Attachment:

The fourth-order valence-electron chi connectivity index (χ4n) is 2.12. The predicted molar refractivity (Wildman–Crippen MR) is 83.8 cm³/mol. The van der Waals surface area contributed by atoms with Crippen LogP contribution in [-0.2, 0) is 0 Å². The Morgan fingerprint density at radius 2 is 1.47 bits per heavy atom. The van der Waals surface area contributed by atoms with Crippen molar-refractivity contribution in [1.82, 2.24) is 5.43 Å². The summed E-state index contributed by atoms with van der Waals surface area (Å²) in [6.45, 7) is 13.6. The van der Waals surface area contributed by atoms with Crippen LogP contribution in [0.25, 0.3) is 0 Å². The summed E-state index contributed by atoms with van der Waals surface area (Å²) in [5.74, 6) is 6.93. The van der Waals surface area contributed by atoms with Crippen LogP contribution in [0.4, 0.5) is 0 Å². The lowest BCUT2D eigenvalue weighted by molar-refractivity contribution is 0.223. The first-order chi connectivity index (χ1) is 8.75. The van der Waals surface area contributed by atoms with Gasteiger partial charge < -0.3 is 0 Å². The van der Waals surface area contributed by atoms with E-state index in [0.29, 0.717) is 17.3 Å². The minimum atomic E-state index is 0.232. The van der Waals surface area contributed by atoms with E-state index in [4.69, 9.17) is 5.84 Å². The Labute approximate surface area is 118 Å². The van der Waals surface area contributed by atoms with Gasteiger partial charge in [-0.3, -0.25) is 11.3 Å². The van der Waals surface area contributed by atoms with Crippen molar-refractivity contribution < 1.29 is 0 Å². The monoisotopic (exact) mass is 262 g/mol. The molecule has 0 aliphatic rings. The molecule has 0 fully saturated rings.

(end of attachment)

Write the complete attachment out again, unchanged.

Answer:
The fourth-order valence-electron chi connectivity index (χ4n) is 2.12. The predicted molar refractivity (Wildman–Crippen MR) is 83.8 cm³/mol. The van der Waals surface area contributed by atoms with Crippen LogP contribution in [-0.2, 0) is 0 Å². The Morgan fingerprint density at radius 2 is 1.47 bits per heavy atom. The van der Waals surface area contributed by atoms with Crippen molar-refractivity contribution in [1.82, 2.24) is 5.43 Å². The summed E-state index contributed by atoms with van der Waals surface area (Å²) in [6.45, 7) is 13.6. The van der Waals surface area contributed by atoms with Crippen LogP contribution in [0.25, 0.3) is 0 Å². The summed E-state index contributed by atoms with van der Waals surface area (Å²) in [5.74, 6) is 6.93. The van der Waals surface area contributed by atoms with Crippen LogP contribution in [0.4, 0.5) is 0 Å². The lowest BCUT2D eigenvalue weighted by molar-refractivity contribution is 0.223. The first-order chi connectivity index (χ1) is 8.75. The van der Waals surface area contributed by atoms with Gasteiger partial charge < -0.3 is 0 Å². The van der Waals surface area contributed by atoms with E-state index in [0.29, 0.717) is 17.3 Å². The minimum atomic E-state index is 0.232. The van der Waals surface area contributed by atoms with E-state index in [4.69, 9.17) is 5.84 Å². The Labute approximate surface area is 118 Å². The van der Waals surface area contributed by atoms with Gasteiger partial charge in [-0.3, -0.25) is 11.3 Å². The van der Waals surface area contributed by atoms with Crippen molar-refractivity contribution < 1.29 is 0 Å². The monoisotopic (exact) mass is 262 g/mol. The molecule has 0 aliphatic rings. The molecule has 0 fully saturated rings.